UST is committed to the teaching of the Bible that each person is made in the image of God and is of equal value and worth in God's sight.

UST provides an environment where staff and students from different cultural, linguistic and ethnic backgrounds, both within Wales, the UK and overseas bring a rich and valuable diversity to the UST community.

UST is committed to ensuring that the following practices are avoided:

  • Direct Discrimination, which occurs when someone is treated less favourably than others for unlawful reasons.
  • Indirect discrimination, which occurs when a policy, practice or procedure that applies to everyone might disadvantage a particular group of people.
  • Harassment, which is conduct that is unwanted and violates a person's dignity or creates an environment which is intimidating, hostile, degrading, humiliating or offensive.
  • Victimisation, which happens when someone is treated less favourably or discriminated against because they have pursued, or intend to pursue their rights in relation to alleged discrimination.
  • Bullying, which occurs when someone tries to intimidate someone else. It includes abuse, physical or verbal violence, humiliation and undermining someone's confidence.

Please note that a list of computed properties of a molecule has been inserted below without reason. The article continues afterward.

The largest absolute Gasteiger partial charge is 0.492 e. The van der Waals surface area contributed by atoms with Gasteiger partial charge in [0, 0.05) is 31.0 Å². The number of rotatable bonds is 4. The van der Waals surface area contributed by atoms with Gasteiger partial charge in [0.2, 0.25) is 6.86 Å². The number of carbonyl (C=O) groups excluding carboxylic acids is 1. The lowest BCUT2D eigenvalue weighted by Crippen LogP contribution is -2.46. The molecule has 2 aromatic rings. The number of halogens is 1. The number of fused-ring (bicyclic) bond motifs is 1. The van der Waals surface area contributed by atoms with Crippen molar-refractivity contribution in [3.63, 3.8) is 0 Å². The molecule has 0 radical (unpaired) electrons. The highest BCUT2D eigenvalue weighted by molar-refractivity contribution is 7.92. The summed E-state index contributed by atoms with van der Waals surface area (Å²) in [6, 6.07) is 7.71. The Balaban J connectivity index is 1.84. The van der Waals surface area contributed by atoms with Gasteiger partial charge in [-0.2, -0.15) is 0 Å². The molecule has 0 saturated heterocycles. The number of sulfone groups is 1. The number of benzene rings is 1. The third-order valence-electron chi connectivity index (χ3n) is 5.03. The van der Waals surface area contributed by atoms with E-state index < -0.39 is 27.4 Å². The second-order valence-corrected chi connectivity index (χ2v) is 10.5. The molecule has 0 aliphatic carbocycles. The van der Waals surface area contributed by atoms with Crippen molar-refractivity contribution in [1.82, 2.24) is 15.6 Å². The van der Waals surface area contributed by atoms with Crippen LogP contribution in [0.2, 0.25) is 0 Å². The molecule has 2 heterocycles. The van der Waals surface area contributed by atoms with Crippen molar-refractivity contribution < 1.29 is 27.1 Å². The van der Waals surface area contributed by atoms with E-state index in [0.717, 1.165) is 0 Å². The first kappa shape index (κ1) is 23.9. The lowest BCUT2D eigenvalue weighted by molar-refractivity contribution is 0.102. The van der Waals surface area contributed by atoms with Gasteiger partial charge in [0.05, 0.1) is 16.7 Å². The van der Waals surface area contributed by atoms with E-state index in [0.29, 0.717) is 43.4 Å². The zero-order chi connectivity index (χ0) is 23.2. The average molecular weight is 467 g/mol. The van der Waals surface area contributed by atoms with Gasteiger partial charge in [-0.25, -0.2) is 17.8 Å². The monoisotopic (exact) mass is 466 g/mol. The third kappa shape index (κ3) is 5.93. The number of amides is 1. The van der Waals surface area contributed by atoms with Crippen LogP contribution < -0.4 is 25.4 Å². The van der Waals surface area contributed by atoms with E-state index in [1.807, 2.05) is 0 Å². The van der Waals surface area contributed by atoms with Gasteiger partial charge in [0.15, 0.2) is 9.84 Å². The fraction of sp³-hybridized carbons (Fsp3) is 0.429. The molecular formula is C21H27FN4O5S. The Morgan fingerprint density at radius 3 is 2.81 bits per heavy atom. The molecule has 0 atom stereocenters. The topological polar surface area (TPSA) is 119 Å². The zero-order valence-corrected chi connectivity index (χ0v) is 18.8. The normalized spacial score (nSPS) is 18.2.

All staff and students are required to:

  • Support any measures introduced to ensure equal opportunity
  • Report any suspected acts or practices that are discriminatory
  • Not attempt to induce or induce others to practice discrimination which is unlawful
  • Not victimise anyone who reports or provides evidence of discrimination
  • Not intimidate, harass or abuse other people
  • Seek appropriate advice when equality issues arise.

Any alleged acts which breach UST's policy will be fully investigated, and if proven may be treated as gross misconduct. If anyone is victimised as a result of making a complaint, disciplinary action will be taken.